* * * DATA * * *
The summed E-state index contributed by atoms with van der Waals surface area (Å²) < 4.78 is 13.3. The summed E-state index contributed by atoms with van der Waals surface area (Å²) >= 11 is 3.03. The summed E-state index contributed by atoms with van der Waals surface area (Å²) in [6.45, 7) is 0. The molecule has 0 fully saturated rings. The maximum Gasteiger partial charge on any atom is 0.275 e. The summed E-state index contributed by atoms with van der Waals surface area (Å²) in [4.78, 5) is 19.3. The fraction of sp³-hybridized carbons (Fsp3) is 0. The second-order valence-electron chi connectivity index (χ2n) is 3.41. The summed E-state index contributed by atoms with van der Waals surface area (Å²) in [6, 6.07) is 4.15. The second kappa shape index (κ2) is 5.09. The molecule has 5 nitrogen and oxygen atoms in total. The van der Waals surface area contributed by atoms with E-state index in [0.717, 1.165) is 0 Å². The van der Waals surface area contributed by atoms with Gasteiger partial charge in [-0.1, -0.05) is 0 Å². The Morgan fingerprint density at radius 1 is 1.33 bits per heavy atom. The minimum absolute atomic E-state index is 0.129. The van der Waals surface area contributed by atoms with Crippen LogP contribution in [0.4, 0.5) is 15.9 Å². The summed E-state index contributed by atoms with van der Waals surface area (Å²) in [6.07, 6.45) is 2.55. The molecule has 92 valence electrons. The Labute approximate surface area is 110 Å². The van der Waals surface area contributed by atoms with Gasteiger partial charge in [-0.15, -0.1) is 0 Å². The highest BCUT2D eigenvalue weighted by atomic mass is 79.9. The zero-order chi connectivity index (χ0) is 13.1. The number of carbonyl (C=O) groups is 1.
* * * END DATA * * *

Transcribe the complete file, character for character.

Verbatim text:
The summed E-state index contributed by atoms with van der Waals surface area (Å²) < 4.78 is 13.3. The summed E-state index contributed by atoms with van der Waals surface area (Å²) >= 11 is 3.03. The summed E-state index contributed by atoms with van der Waals surface area (Å²) in [6.45, 7) is 0. The molecule has 0 fully saturated rings. The maximum Gasteiger partial charge on any atom is 0.275 e. The summed E-state index contributed by atoms with van der Waals surface area (Å²) in [4.78, 5) is 19.3. The fraction of sp³-hybridized carbons (Fsp3) is 0. The second-order valence-electron chi connectivity index (χ2n) is 3.41. The summed E-state index contributed by atoms with van der Waals surface area (Å²) in [6, 6.07) is 4.15. The second kappa shape index (κ2) is 5.09. The molecule has 5 nitrogen and oxygen atoms in total. The van der Waals surface area contributed by atoms with E-state index in [0.717, 1.165) is 0 Å². The van der Waals surface area contributed by atoms with Gasteiger partial charge in [-0.1, -0.05) is 0 Å². The Morgan fingerprint density at radius 1 is 1.33 bits per heavy atom. The minimum absolute atomic E-state index is 0.129. The van der Waals surface area contributed by atoms with Crippen LogP contribution in [0.4, 0.5) is 15.9 Å². The summed E-state index contributed by atoms with van der Waals surface area (Å²) in [6.07, 6.45) is 2.55. The molecule has 92 valence electrons. The Labute approximate surface area is 110 Å². The van der Waals surface area contributed by atoms with Gasteiger partial charge in [-0.15, -0.1) is 0 Å². The highest BCUT2D eigenvalue weighted by atomic mass is 79.9. The zero-order chi connectivity index (χ0) is 13.1. The number of carbonyl (C=O) groups is 1.